Improving Chautauqua’s Water Quality With Improvement Projects
The scenic and bountiful waterways, forests and fields of the Chautauqua region are what make it a special place to live and visit. Healthy waterways in particular are a vital part of our region’s quality of life and economy. They are sources of recreation, tourism, local industry and natural beauty. They provide places to fish, boat and swim, to observe wildlife and to reconnect with nature. They also provide clean and safe drinking water and habitat for a large number of wildlife species.
The water clarity and quality of some of these natural resources, however, has become “impaired” in recent years by excessive nutrient and sediment loading, none more so than in Chautauqua Lake.
More than half of the water in Chautauqua Lake comes from its eleven tributary streams. When those tributary creek waters contain high levels of nutrients and sediments and are deposited into the lake, they provide a fertile growing environment favoring invasive aquatic plants and algae blooms. When the lake experiences an overabundance of those plants and/or algal blooms that are toxic, it harms not only our recreational enjoyment of the lake but also the environmental health and economic viability of the lake.
With grant funding from New York State’s Water Quality Improvement Project program, two recently completed streambank restoration projects aim to reduce this nutrient and sediment loading to Chautauqua Lake from two of its tributaries — namely, Dewittville Creek and Goose Creek — by restoring sections of these creeks with significant bank erosion. While bank erosion is a natural process on all waterbodies, significant or severe erosion can allow a higher amount of pollutants like sediments and nutrients to enter the water due to their unstable soils. Therefore, projects that target streambank sites with significant erosion issues will have a significant impact on improving water quality in both the creek and the lake.
On Dewittville Creek, 225 feet of eroding streambank near Route 54 and Meadows Road in Dewittville was restored and stabilized. Some 627 tons of stone were used to create rip-rap toe and bank protection as well as an engineered rock riffle. Rock and tree bendway weirs were also placed in spots around the bend of the bank to help alleviate stress points. The banks were re-graded and then bioengineered for additional stability with approximately 700 shrub willow plantings. As the willows grow, the root network of this woody vegetation will help reinforce the strength of the banks by binding together soils as well as slowing down and filtering the water runoff entering the stream and, eventually, the lake. This project, which was completed in October, received $62,100 in WQIP grant funding, with another $45,000 in local matching funds, for a project total of $107,100.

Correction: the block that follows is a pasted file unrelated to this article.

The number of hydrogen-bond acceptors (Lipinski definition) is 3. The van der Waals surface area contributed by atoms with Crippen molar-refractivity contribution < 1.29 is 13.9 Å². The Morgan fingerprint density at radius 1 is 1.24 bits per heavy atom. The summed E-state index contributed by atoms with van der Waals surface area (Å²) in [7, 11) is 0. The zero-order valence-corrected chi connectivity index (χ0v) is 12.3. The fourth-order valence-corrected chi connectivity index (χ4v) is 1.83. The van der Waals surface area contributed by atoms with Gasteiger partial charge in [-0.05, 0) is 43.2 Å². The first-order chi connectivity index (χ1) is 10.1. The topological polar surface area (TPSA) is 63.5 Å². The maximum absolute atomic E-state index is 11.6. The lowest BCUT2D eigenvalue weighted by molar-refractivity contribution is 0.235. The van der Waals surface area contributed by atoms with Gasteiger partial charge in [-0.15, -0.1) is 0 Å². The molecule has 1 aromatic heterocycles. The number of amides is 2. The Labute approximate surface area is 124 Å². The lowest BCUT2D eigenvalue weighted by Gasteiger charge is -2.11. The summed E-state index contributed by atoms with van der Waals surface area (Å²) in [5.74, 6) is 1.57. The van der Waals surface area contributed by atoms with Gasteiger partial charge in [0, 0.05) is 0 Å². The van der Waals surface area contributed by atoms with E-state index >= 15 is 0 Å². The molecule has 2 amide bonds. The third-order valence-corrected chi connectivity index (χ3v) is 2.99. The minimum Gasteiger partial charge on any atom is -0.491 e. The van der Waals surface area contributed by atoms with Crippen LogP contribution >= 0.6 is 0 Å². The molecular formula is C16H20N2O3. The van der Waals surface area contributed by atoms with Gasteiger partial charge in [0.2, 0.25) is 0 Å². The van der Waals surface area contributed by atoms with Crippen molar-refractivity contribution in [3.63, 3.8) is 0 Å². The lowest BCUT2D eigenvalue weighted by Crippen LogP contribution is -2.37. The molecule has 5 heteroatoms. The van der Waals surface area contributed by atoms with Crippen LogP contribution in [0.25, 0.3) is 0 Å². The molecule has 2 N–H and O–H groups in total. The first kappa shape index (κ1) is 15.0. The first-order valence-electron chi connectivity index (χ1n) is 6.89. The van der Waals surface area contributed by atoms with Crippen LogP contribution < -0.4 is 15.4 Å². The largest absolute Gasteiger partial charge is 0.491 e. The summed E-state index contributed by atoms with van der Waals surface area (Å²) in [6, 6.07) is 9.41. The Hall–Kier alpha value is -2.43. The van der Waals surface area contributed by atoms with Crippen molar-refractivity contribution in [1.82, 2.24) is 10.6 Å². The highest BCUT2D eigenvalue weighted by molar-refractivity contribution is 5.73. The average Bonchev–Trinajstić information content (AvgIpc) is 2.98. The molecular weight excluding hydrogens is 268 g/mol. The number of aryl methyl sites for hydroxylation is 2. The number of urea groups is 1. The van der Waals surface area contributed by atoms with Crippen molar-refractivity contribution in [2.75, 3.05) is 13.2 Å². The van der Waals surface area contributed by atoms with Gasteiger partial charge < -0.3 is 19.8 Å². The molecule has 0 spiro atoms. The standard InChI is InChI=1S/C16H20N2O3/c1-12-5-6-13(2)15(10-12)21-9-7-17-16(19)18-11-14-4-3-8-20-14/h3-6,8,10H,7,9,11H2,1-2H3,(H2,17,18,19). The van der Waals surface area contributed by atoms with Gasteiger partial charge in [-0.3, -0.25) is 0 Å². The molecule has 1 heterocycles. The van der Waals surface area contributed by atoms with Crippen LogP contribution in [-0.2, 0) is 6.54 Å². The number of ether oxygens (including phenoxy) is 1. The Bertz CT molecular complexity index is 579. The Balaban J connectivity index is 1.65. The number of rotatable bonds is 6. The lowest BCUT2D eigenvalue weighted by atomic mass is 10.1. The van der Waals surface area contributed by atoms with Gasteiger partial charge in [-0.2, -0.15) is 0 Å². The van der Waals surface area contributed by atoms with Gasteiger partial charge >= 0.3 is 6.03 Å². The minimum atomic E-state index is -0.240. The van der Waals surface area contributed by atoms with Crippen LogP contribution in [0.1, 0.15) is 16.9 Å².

Similar improvements were made on 210 feet of eroding streambank on Goose Creek, located along Route 474 near South Maple Avenue in Ashville. Approximately 330 tons of stone were used to create a large rip-rap wall to protect the toe of the streambank. The embankment was re-graded and then bioengineered for additional bank stability with the planting of seven trees. The deep roots of these trees will help to filter nutrients and pollutants from groundwater runoff before it flows into the stream and, eventually, the lake. This project, which was completed in November, received $70,650 in WQIP grant funding, with another $42,500 in local matching funds, for a project total of $113,150.
Streambank stabilization projects like these are crucial with respect to reducing sediment and nutrient loading to our local aquatic ecosystems because everyone in the Chautauqua region — both residents and visitors alike — not only enjoys but also benefits from the resulting cleaner waters.
The Dewittville Creek and Goose Creek Streambank Stabilization Projects are part of the New York State Water Quality Improvement Project program, a competitive, statewide reimbursement grant program open to projects that directly address documented water quality impairments. Both projects were sponsored by the Chautauqua County Department of Planning and Development, with work overseen by the County Soil & Water Conservation District, education provided by the Chautauqua Watershed Conservancy and funding provided by the NYS Environmental Protection Fund administered by the NYS Department of Environmental Conservation.
The Chautauqua Watershed Conservancy is a local, private not-for-profit organization that works to preserve and enhance the water quality, scenic beauty, and ecological health of the lakes, streams, wetlands and watersheds of the Chautauqua region.
For more information, visit http://chautauquawatershed.org or http://facebook.com/chautauquawatershed or call 716-664-2166.